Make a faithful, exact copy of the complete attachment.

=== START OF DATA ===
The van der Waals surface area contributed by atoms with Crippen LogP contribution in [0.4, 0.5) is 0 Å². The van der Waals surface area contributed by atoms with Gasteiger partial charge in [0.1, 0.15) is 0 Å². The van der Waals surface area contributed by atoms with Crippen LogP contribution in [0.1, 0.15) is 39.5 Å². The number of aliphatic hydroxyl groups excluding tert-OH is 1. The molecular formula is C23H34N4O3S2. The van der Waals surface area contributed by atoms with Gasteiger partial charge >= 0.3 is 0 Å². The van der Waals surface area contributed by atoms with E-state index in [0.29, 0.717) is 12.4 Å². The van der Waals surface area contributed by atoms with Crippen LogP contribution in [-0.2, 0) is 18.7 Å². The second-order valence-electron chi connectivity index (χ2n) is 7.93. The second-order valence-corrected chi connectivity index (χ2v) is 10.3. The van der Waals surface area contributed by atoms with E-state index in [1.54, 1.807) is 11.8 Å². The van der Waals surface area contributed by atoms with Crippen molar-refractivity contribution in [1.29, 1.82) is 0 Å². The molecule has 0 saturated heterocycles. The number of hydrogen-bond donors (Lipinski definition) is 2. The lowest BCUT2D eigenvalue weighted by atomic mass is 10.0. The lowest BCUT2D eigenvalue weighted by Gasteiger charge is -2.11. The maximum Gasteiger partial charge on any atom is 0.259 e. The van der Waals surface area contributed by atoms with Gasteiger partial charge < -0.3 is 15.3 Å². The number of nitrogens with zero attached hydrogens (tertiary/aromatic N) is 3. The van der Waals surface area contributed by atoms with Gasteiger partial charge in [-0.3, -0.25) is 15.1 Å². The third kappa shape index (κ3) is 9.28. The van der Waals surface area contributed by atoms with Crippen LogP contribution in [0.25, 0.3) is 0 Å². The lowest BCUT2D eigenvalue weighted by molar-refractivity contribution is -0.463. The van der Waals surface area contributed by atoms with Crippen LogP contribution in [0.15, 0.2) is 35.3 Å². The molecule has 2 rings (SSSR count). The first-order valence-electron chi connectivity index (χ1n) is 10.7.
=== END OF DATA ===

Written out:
The van der Waals surface area contributed by atoms with Crippen LogP contribution in [0.4, 0.5) is 0 Å². The van der Waals surface area contributed by atoms with Gasteiger partial charge in [0.1, 0.15) is 0 Å². The van der Waals surface area contributed by atoms with Crippen LogP contribution in [0.1, 0.15) is 39.5 Å². The number of aliphatic hydroxyl groups excluding tert-OH is 1. The molecular formula is C23H34N4O3S2. The van der Waals surface area contributed by atoms with Gasteiger partial charge >= 0.3 is 0 Å². The van der Waals surface area contributed by atoms with E-state index in [0.29, 0.717) is 12.4 Å². The van der Waals surface area contributed by atoms with Crippen LogP contribution in [-0.2, 0) is 18.7 Å². The second-order valence-electron chi connectivity index (χ2n) is 7.93. The second-order valence-corrected chi connectivity index (χ2v) is 10.3. The van der Waals surface area contributed by atoms with E-state index in [1.54, 1.807) is 11.8 Å². The van der Waals surface area contributed by atoms with Crippen molar-refractivity contribution in [1.29, 1.82) is 0 Å². The molecule has 0 saturated heterocycles. The number of hydrogen-bond donors (Lipinski definition) is 2. The lowest BCUT2D eigenvalue weighted by atomic mass is 10.0. The lowest BCUT2D eigenvalue weighted by Gasteiger charge is -2.11. The maximum Gasteiger partial charge on any atom is 0.259 e. The van der Waals surface area contributed by atoms with Gasteiger partial charge < -0.3 is 15.3 Å². The number of nitrogens with zero attached hydrogens (tertiary/aromatic N) is 3. The van der Waals surface area contributed by atoms with Gasteiger partial charge in [-0.3, -0.25) is 15.1 Å². The third kappa shape index (κ3) is 9.28. The van der Waals surface area contributed by atoms with Crippen LogP contribution in [0.25, 0.3) is 0 Å². The lowest BCUT2D eigenvalue weighted by molar-refractivity contribution is -0.463. The van der Waals surface area contributed by atoms with Crippen LogP contribution in [0.15, 0.2) is 35.3 Å². The molecule has 2 rings (SSSR count). The first-order valence-electron chi connectivity index (χ1n) is 10.7.